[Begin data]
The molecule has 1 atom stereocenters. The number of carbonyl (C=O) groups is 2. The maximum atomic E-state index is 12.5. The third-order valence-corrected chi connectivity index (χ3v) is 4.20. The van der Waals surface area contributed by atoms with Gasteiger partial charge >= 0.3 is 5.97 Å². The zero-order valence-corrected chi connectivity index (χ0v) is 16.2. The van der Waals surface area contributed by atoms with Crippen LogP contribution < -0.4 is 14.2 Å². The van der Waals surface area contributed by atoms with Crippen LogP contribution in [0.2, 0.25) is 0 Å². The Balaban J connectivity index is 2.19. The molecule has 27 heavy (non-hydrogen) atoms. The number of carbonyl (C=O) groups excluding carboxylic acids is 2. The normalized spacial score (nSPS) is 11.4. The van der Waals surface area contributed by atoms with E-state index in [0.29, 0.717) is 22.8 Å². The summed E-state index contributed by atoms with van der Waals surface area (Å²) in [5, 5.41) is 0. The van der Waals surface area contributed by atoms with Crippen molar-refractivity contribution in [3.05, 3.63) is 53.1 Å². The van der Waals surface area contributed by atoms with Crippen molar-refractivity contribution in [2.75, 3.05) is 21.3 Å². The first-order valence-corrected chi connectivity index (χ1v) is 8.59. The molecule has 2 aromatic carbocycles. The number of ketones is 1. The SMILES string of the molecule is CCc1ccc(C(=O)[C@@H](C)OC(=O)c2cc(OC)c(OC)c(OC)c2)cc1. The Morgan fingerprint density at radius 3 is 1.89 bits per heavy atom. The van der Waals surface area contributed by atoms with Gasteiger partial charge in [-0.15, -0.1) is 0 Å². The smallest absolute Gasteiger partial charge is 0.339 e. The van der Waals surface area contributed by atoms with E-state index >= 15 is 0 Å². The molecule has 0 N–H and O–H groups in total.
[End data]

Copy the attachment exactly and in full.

The molecule has 1 atom stereocenters. The number of carbonyl (C=O) groups is 2. The maximum atomic E-state index is 12.5. The third-order valence-corrected chi connectivity index (χ3v) is 4.20. The van der Waals surface area contributed by atoms with Gasteiger partial charge >= 0.3 is 5.97 Å². The zero-order valence-corrected chi connectivity index (χ0v) is 16.2. The van der Waals surface area contributed by atoms with Crippen LogP contribution < -0.4 is 14.2 Å². The van der Waals surface area contributed by atoms with Crippen LogP contribution in [0.2, 0.25) is 0 Å². The Balaban J connectivity index is 2.19. The molecule has 27 heavy (non-hydrogen) atoms. The number of carbonyl (C=O) groups excluding carboxylic acids is 2. The normalized spacial score (nSPS) is 11.4. The van der Waals surface area contributed by atoms with E-state index in [0.29, 0.717) is 22.8 Å². The summed E-state index contributed by atoms with van der Waals surface area (Å²) in [5, 5.41) is 0. The van der Waals surface area contributed by atoms with Crippen molar-refractivity contribution in [3.05, 3.63) is 53.1 Å². The van der Waals surface area contributed by atoms with Crippen molar-refractivity contribution in [2.75, 3.05) is 21.3 Å². The first-order valence-corrected chi connectivity index (χ1v) is 8.59. The molecule has 2 aromatic carbocycles. The number of ketones is 1. The SMILES string of the molecule is CCc1ccc(C(=O)[C@@H](C)OC(=O)c2cc(OC)c(OC)c(OC)c2)cc1. The Morgan fingerprint density at radius 3 is 1.89 bits per heavy atom. The van der Waals surface area contributed by atoms with Gasteiger partial charge in [-0.15, -0.1) is 0 Å². The smallest absolute Gasteiger partial charge is 0.339 e. The van der Waals surface area contributed by atoms with E-state index >= 15 is 0 Å². The molecule has 0 N–H and O–H groups in total.